Gorbachev on the offensive. Soviet leader, confident and secure, attacks `star wars' in meeting with a tense Mitterrand
When Mikhail Gorbachev stepped off his jet at Orly airport Wednesday, he was greeted by a tense-looking Franois Mitterrand. To lighten the formal, red-carpet atmosphere, the French President mentioned the balmy weather bathing Paris and advised the Soviet leader to take in some of the city's sights during his four-day stay here. Mr. Gorbachev smiled and began talking about the United States' ``star wars'' program.
While the anecdote told by a French reporter may be apocryphal, it sums up the atmosphere surrounding Gorbachev's first visit to the West as Soviet leader. As he trumpets his call for a ban on the militarization of space and advances new arms control proposals, Gorbachev looks confident and secure.
In contrast, his French host looks uneasy, reflecting his pique over an ill-timed US invitation to a mini-summit and his concern about the possible effect of the Soviet leader's propositions.
Gorbachev's initiative was well prepared. At a state banquet, following 21/2 hours of talks with Mr. Mitterrand, Gorbachev sought to strengthen French opposition to President Reagan's research program into space-based defense, the Strategic Defense Initiative. He denounced it as ``an attempt to transfer military rivalry into space -- as if there wasn't enough of it on earth.''
Then he tried to use the issue to drive a wedge between Europe and the US. Gorbachev stressed that the Soviets can develop fruitful ties with Western Europe -- even if Soviet-US relations remain strained. And he said that he was encouraged that ``the USSR and France could come to a decision to check the armament race in a whole series of its most dangerous directions.''
The offensive culminated yesterday, when the Soviets released details of their new arms control proposals. Gorbachev gave a dramatic address to the National Assembly, and spokesman Leonid Zamyatin called a press conference to brief reporters on specifics of the proposal to achieve a 50 percent cut in superpower nuclear weapons.
The French seem caught in a bind to find a response. Like the Soviets, they too oppose the Strategic Defense Initiative, or ``star wars,'' fearing that it could undermine the present system of nuclear deterrence. But they also fear being coopted into a Soviet propaganda campaign just weeks before Gorbachev is to meet with Mr. Reagan in Geneva. In his dinner toast, Mitterrand urged both superpowers to find a ``reasonable compromise'' on arms.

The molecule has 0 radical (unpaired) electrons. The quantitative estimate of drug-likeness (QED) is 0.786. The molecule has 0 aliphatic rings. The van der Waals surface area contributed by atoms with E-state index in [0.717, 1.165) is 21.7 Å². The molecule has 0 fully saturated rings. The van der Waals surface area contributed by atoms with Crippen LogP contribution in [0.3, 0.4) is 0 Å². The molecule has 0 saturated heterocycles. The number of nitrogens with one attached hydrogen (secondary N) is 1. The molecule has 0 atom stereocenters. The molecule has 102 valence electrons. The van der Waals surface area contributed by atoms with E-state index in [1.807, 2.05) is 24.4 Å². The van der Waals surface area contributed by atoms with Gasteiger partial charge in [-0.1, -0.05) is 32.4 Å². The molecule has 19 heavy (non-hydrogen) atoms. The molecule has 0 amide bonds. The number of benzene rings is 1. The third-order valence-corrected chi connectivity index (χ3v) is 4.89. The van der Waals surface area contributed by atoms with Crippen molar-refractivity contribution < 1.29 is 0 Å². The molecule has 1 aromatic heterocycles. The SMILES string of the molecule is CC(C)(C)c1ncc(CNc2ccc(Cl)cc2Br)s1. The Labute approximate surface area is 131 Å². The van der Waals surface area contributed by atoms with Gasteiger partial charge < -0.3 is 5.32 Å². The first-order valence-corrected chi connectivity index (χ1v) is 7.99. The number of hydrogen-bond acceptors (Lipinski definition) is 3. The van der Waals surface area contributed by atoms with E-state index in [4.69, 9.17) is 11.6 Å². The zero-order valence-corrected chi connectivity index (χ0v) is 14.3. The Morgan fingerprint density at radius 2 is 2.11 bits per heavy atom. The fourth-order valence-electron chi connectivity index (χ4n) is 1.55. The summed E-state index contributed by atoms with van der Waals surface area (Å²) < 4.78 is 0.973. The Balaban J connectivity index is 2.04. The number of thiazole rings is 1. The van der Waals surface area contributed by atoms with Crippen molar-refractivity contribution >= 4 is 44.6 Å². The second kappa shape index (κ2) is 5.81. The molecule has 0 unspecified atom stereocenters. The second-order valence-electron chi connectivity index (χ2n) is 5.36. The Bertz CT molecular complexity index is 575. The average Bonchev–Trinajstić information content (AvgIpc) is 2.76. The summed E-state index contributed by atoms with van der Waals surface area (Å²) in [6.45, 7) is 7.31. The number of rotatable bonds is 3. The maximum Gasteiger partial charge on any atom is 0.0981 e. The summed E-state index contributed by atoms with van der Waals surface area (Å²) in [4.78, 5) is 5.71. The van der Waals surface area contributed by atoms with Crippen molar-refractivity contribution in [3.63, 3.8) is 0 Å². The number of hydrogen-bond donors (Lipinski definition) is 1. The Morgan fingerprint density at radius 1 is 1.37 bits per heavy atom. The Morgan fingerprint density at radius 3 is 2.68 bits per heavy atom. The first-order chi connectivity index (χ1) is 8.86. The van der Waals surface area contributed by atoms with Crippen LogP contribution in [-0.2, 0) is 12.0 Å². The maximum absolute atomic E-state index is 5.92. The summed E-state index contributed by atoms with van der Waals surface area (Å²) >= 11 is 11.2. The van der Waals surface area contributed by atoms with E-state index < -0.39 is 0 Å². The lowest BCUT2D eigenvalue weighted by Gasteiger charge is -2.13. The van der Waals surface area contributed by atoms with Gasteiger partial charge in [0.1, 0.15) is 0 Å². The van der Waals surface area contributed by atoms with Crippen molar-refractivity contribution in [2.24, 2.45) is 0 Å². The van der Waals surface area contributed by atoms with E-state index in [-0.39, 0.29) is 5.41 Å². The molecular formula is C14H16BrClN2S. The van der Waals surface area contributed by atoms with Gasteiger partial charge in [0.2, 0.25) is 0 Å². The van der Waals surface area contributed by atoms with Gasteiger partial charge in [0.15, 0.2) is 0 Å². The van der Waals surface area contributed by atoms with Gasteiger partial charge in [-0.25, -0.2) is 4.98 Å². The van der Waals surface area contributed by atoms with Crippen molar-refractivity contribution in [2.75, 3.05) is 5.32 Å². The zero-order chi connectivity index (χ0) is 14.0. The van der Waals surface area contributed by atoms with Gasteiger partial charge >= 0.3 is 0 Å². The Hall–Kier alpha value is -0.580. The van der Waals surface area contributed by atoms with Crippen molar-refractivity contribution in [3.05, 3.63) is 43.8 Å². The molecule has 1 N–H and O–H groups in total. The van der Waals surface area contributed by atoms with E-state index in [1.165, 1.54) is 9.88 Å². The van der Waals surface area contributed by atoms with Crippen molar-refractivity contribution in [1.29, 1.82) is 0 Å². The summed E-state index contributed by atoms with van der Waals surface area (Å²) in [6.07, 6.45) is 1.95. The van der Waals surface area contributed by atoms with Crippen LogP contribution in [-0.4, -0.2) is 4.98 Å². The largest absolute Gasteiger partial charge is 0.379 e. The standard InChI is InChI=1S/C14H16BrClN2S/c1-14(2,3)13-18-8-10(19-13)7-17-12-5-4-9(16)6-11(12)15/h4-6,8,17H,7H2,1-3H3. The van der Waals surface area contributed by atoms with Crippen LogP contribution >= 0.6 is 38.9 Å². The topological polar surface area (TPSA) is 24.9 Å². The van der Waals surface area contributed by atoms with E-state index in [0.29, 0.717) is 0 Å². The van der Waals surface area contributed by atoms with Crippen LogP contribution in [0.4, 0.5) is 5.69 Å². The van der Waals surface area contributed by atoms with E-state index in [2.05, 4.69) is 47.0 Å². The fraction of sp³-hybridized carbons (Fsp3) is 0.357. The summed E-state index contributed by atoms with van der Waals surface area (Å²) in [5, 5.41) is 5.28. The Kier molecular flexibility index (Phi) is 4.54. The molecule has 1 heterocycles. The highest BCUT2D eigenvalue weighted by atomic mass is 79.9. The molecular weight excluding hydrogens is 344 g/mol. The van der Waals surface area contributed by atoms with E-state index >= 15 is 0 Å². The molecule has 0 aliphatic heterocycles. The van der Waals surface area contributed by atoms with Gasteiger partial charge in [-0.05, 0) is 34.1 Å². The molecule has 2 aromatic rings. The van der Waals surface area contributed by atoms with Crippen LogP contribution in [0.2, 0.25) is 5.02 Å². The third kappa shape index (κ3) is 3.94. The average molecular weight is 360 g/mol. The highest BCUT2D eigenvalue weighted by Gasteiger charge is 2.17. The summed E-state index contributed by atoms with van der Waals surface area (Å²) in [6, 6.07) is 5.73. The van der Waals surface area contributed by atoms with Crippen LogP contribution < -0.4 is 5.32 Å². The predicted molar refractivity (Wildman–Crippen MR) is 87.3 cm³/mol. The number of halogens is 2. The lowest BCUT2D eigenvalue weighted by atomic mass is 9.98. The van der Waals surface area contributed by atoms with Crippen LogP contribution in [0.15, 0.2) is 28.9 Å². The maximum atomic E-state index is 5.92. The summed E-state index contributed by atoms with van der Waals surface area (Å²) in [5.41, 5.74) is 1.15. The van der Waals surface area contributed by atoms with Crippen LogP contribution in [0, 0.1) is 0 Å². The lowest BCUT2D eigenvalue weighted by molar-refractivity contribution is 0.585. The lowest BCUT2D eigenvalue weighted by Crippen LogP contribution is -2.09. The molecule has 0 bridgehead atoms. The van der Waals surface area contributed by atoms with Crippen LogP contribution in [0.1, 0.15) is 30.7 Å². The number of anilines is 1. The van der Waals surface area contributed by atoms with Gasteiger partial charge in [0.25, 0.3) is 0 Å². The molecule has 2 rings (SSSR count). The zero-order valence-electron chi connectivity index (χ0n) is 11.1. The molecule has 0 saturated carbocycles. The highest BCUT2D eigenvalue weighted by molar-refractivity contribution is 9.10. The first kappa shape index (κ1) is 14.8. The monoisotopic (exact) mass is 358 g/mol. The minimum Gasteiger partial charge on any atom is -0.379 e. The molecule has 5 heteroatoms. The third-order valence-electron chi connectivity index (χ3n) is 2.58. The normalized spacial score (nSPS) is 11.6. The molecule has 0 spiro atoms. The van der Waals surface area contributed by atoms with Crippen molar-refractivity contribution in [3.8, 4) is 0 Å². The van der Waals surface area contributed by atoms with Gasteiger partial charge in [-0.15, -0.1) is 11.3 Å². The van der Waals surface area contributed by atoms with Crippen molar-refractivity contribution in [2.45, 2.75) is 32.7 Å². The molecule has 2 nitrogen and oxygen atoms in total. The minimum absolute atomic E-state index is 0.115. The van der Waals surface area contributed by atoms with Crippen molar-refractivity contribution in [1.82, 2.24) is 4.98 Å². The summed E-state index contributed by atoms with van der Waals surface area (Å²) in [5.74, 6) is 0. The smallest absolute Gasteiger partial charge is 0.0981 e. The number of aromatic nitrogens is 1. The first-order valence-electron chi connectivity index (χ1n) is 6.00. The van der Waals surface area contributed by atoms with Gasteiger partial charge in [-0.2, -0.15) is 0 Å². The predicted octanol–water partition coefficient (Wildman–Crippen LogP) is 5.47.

Ambivalent sentiments also color the French approach to the Soviet arms proposals. French officials say they are pleased that the Soviets have put their first concrete offer for cuts in strategic weapons on the Geneva table, explaining that it was a sign that the Soviets finally may be ready to engage in substantive talks.
But the French are worried that the proposals will repeat Moscow's insistance that its SS-20 missiles, which can reach Europe, be measured against the independent French and English nuclear deterrent. The French insist that their nuclear weapons are needed to defend France alone and cannot be negotiated along with US weapons.
Before Gorbachev's visit, the French thought the Soviets were going to drop this demand. But French spokesman Michel Vauzelle, speaking after the initial Mitterrand-Gorbachev talks, hinted that differences over this and perhaps other matters had resurfaced. He said the talks focused on the balance of East-West forces in Europe and the implementation of nuclear arms talks, describing them as taking place in an atmosphere of ``frankness'' that was ``without ambiguity.''
In contrast, Mitterrand's relations with President Reagan seem less clear. The French President feels squeezed by his US ally. He was forced into a highly public rejection of Reagan's invitation to a mini-summit for allied consultations in New York on Oct. 24.
Coming only a day before Gorbachev's arrival here, the invitation embarrassed Mitterrand. He could not accept, French officials explain, without jeopardizing France's independent voice in world affairs by looking like a puppy dog following his American master.
At the same time, however, Mitterrand sees France as a loyal US ally. Since his election in 1981, Mitterrand has moved France closer to the US and away from what was viewed traditionally as ``special relations'' with the Soviet Union.
He has been particularly outspoken in support of the deployment of US missiles in Europe. So he is reportedly trying to find a compromise. His spokesman explains that, while Mitterrand is still unwilling to go to the New York meeting, he would be willing to see Reagan before the November superpower summit -- if the two men meet alone and can agree on a date and place.
In addition to the sensitive issues of nuclear arms, Mitterrand is under domestic pressure to take a tough line with the Soviets on human rights. Several human-rights groups are holding rallies to protest Gorbachev's visit, despite a ban on demonstrations.